bet against the Danish: why is this all imponed, as you call it?

Osr.
The king, sir, hath laid that, in a dozen passes between
your and him, he shall not exceed you three hits: he hath
laid on twelve for nine; and it would come to immediate trial
if your lordship would vouchsafe the answer.

Ham.
How if I answer no?

Osr.
I mean, my lord, the opposition of your person in trial.

Ham.
Sir, I will walk here in the hall: if it please his majesty,
it is the breathing time of day with me: let the foils be
brought, the gentleman willing, and the king hold his purpose,
I will win for him if I can; if not, I will gain nothing but my
shame and the odd hits.

Osr.
Shall I re-deliver you e'en so?

Ham.
To this effect, sir; after what flourish your nature will.

Osr.
I commend my duty to your lordship.

Ham.
Yours, yours.

[Exit Osric.]

He does well to commend it himself; there are no tongues else
for's turn.

Hor.
This lapwing runs away with the shell on his head.

Ham.
He did comply with his dug before he suck'd it. Thus has he,--and
many more of the same bevy that I know the drossy age dotes on,--
only got the tune of the time and outward habit of encounter;
a kind of yesty collection, which carries them through and
through the most fanned and winnowed opinions; and do but blow
them to their trial, the bubbles are out,

[Enter a Lord.]

Lord.
My lord, his majesty commended him to you by young Osric,
who brings back to him that you attend him in the hall: he sends
to know if your pleasure hold to play with Laertes, or that you
will take longer time.

Ham.
I am constant to my purposes; they follow the king's pleasure:
if his fitness speaks, mine is ready; now or whensoever, provided
I be so able as now.

Lord.
The King and Queen and all are coming down.

Ham.
In happy time.

Lord.
The queen desires you to use some gentle entertainment to
Laertes before you fall to play.

Ham.
She well instructs me.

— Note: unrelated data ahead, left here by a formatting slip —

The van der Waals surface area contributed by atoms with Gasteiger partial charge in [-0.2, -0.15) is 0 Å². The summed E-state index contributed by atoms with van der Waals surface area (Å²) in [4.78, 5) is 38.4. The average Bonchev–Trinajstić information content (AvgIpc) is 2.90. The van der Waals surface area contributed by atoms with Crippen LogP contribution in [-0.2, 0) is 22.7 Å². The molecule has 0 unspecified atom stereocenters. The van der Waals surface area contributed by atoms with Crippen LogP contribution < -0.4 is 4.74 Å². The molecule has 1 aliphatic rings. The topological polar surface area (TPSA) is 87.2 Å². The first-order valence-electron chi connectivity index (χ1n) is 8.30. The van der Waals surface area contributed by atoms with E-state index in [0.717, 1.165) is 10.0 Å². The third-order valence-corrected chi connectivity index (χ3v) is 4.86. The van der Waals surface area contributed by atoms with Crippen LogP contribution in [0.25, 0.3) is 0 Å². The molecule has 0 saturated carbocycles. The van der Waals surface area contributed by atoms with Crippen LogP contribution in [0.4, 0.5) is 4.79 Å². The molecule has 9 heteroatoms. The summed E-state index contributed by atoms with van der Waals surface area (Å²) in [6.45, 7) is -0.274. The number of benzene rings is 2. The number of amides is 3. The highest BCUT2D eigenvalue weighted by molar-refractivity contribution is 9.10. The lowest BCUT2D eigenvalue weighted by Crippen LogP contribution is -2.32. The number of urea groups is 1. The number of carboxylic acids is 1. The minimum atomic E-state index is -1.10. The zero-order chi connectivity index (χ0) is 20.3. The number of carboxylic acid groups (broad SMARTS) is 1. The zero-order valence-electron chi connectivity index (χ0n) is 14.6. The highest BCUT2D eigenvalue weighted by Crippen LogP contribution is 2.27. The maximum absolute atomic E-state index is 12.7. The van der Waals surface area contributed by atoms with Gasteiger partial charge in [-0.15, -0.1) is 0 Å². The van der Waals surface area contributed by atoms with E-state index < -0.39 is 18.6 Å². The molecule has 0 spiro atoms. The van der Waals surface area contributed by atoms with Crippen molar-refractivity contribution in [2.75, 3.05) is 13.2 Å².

[Exit Lord.]

Hor.
You will lose this wager, my lord.

Ham.
I do not think so; since he went into France I have been in
continual practice: I shall win at the odds. But thou wouldst not
think how ill all's here about my heart: but it is no matter.

Hor.
Nay, good my lord,--

Ham.
It is but foolery; but it is such a kind of gain-giving as
would perhaps trouble a woman.

Hor.
If your mind dislike anything, obey it: I will forestall their
repair hither, and say you are not fit.

Ham.
Not a whit, we defy augury: there's a special providence in
the fall of a sparrow. If it be now, 'tis not to come; if it be
not to come, it will be now; if it be not now, yet it will come:
the readiness is all: since no man has aught of what he leaves,
what is't to leave betimes?

[Enter King, Queen, Laertes, Lords, Osric, and Attendants with
foils &c.]

King.
Come, Hamlet, come, and take this hand from me.

[The King puts Laertes' hand into Hamlet's.]

Ham.
Give me your pardon, sir: I have done you wrong:
But pardon't, as you are a gentleman.
This presence knows, and you must needs have heard,
How I am punish'd with sore distraction.
What I have done
That might your nature, honour, and exception
Roughly awake, I here proclaim was madness.
Was't Hamlet wrong'd Laertes? Never Hamlet:
If Hamlet from himself be ta'en away,
And when he's not himself does wrong Laertes,
Then Hamlet does it not, Hamlet denies it.
Who does it, then? His madness: if't be so,
Hamlet is of the faction that is wrong'd;
His madness is poor Hamlet's enemy.
Sir, in this audience,
Let my disclaiming from a purpos'd evil
Free me so far in your most generous thoughts
That I have shot my arrow o'er the house
And hurt my brother.

Laer.
I am satisfied in nature,
Whose motive, in this case, should stir me most
To my revenge. But in my terms of honour
I stand aloof; and will no reconcilement